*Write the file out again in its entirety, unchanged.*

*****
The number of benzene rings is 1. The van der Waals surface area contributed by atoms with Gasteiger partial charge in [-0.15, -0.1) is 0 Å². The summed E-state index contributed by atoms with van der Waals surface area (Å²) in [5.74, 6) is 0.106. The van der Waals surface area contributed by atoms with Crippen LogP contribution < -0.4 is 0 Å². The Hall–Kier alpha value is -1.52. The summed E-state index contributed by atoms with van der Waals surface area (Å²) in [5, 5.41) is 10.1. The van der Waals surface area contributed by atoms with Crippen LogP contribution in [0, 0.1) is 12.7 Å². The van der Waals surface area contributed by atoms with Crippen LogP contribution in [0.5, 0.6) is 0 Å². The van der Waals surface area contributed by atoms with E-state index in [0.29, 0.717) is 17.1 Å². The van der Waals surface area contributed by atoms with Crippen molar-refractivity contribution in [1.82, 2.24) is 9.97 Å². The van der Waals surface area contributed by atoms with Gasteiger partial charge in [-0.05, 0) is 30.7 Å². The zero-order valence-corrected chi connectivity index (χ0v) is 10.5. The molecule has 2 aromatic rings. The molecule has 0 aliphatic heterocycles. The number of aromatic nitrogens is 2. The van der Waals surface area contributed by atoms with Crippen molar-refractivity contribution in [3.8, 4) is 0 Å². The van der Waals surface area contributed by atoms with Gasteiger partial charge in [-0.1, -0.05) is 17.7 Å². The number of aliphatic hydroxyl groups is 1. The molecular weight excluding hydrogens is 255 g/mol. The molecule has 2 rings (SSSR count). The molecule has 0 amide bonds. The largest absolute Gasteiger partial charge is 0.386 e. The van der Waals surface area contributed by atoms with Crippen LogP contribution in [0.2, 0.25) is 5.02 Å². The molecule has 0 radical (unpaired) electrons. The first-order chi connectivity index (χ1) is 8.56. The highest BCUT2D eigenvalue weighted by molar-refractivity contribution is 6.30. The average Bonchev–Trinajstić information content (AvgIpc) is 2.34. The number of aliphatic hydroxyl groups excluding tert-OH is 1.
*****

The number of benzene rings is 1. The van der Waals surface area contributed by atoms with Gasteiger partial charge in [-0.15, -0.1) is 0 Å². The summed E-state index contributed by atoms with van der Waals surface area (Å²) in [5.74, 6) is 0.106. The van der Waals surface area contributed by atoms with Crippen LogP contribution < -0.4 is 0 Å². The Hall–Kier alpha value is -1.52. The summed E-state index contributed by atoms with van der Waals surface area (Å²) in [5, 5.41) is 10.1. The van der Waals surface area contributed by atoms with Crippen LogP contribution in [0, 0.1) is 12.7 Å². The van der Waals surface area contributed by atoms with Crippen LogP contribution in [0.5, 0.6) is 0 Å². The van der Waals surface area contributed by atoms with E-state index in [0.29, 0.717) is 17.1 Å². The van der Waals surface area contributed by atoms with Crippen molar-refractivity contribution in [1.82, 2.24) is 9.97 Å². The van der Waals surface area contributed by atoms with Gasteiger partial charge in [-0.05, 0) is 30.7 Å². The zero-order valence-corrected chi connectivity index (χ0v) is 10.5. The molecule has 2 aromatic rings. The molecule has 0 aliphatic heterocycles. The number of aromatic nitrogens is 2. The van der Waals surface area contributed by atoms with Crippen molar-refractivity contribution in [3.8, 4) is 0 Å². The van der Waals surface area contributed by atoms with Gasteiger partial charge in [-0.1, -0.05) is 17.7 Å². The number of aliphatic hydroxyl groups is 1. The molecular weight excluding hydrogens is 255 g/mol. The molecule has 2 rings (SSSR count). The molecule has 0 amide bonds. The largest absolute Gasteiger partial charge is 0.386 e. The van der Waals surface area contributed by atoms with Crippen LogP contribution in [0.2, 0.25) is 5.02 Å². The molecule has 0 radical (unpaired) electrons. The first-order chi connectivity index (χ1) is 8.56. The highest BCUT2D eigenvalue weighted by molar-refractivity contribution is 6.30. The average Bonchev–Trinajstić information content (AvgIpc) is 2.34. The number of aliphatic hydroxyl groups excluding tert-OH is 1.